For weeks, maybe months, in 1966 while my mom was shopping for groceries I was at the soda fountain in the Muir’s drug store with my father listening as Barry Saddler sang the “Ballad of the Green Berets.” One of the lines is “These are men who jump and die.” But the times are a changing. Now you have to sing, “These are men and women who jump and die.”
Have you noticed that how since the First Gulf War everyone from politicians to pundits to journalists go out of their way to refer to the men and women who are fighting for us?
The gross “unfairness” that only men get to sacrifice their body, health, and life to defend their country – never mind that only women get to do the same in regard to raising up the next generation – was first addressed in the 80s when President Reagan changed the physical fitness standards. The military adopted a double standard for men and for women. This changed somewhat in 2012. There would be one standard for combat arms units and if women could meet that they could serve in most areas. Now this past week 2 women graduated from U.S. Army Ranger School.
Thirty-nine years ago this week, I graduated from Ranger School. I would like to think that it was harder than and no women could have done it. But in my class 98/208 (47%) were awarded the Ranger tab. In last week’s graduating class 94/381 men (25%) received it, and 2/19 women (10%). So perhaps their class was harder. Mine was longer 67 days; theirs 62 days. However, the 2 women took 4 months to finish being “recycled” several times. Don’t think that makes them wimps. Everyone in my Ranger class dreaded the thought of being recycled. I failed a patrol by 3/10 of a percent and could have been recycled through the Mountain Phase, but was allowed to go on to the Jungle Phase.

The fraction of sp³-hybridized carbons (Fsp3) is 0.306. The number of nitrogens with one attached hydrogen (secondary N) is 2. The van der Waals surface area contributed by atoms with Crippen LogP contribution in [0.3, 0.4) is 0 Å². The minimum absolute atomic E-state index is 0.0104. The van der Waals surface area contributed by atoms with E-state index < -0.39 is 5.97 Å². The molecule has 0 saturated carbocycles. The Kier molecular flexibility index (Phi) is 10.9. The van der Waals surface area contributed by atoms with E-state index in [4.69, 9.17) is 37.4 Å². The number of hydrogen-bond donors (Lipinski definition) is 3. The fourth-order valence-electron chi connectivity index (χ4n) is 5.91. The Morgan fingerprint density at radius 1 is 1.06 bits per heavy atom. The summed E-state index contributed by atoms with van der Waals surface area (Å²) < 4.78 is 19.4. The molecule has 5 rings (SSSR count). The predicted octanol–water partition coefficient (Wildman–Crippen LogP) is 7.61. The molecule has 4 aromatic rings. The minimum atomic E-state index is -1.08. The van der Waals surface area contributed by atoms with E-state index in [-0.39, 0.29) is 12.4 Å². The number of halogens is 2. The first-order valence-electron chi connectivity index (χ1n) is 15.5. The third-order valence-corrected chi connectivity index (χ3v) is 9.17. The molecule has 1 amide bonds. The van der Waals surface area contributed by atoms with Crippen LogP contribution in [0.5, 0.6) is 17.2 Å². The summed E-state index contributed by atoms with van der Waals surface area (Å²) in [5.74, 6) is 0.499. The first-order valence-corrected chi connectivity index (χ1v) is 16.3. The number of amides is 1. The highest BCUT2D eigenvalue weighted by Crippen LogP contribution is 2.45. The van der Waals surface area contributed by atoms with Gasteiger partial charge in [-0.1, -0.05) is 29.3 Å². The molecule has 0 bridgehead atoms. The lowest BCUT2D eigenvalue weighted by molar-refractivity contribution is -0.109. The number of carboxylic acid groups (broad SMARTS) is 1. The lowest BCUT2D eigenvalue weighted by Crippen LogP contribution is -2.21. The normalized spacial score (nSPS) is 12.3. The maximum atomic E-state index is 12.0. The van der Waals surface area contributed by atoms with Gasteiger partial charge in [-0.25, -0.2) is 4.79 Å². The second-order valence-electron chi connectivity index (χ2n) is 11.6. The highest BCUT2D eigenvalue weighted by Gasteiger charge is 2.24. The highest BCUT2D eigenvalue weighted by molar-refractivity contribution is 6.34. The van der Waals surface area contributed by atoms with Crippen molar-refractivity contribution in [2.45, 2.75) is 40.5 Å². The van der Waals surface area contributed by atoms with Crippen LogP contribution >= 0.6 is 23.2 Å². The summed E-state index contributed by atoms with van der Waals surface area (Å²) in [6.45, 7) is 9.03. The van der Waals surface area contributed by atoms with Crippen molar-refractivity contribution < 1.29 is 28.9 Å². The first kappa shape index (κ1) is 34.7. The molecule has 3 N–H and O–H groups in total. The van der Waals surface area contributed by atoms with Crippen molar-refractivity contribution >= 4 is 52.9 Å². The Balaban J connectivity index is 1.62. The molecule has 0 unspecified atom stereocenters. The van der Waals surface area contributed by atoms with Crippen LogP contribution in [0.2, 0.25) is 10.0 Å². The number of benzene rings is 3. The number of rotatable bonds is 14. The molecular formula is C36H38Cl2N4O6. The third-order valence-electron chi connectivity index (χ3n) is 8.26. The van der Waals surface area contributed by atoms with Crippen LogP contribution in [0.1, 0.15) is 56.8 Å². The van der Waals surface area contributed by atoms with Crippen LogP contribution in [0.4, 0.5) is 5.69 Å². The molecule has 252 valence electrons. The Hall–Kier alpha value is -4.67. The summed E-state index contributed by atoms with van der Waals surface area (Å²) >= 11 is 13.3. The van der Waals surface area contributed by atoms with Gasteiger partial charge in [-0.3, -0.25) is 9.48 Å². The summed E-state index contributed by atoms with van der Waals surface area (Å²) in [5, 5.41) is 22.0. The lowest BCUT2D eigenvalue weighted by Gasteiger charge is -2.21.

But the issue is not whether or not a woman can do all the requirements. The issue is should they? When my son wrestled in high school, I told him he should not and would not wrestle a girl even if that meant forfeiting and his team losing. It was not that he might lose to a girl, but that he might win, and something much bigger would have been lost.
Ashley’s War is a 2015 book about the U.S. Army’s secret program in 2010 to place female soldiers with Ranger and Special Forces units to talk and search Muslim women and children. I took away two things from this book. First, even today, a woman dying unnerves everyone more than a man dying does, and this is a good thing. Second, and here I paint with a very wide brush, the millennial male thinks it’s a matter of fairness and so believes he is championing the oppressed when he encourages women to go into combat roles. They equate being able to do something with the right to do it.
ISIS (and the Viet Cong before them and the Nazis before them) enlists children to fight. Some are very good. Just because they can doesn’t mean they should. The millennials – at least in this book – think they are forward thinking when they cheer their wife, their girlfriend, their sister on to sweat, suffer, and sacrifice like a man. I think they are being backward. A mark of an advanced society is women and children NOT going to war. The mark of an oppressive, domineering, and desperate society is sending them.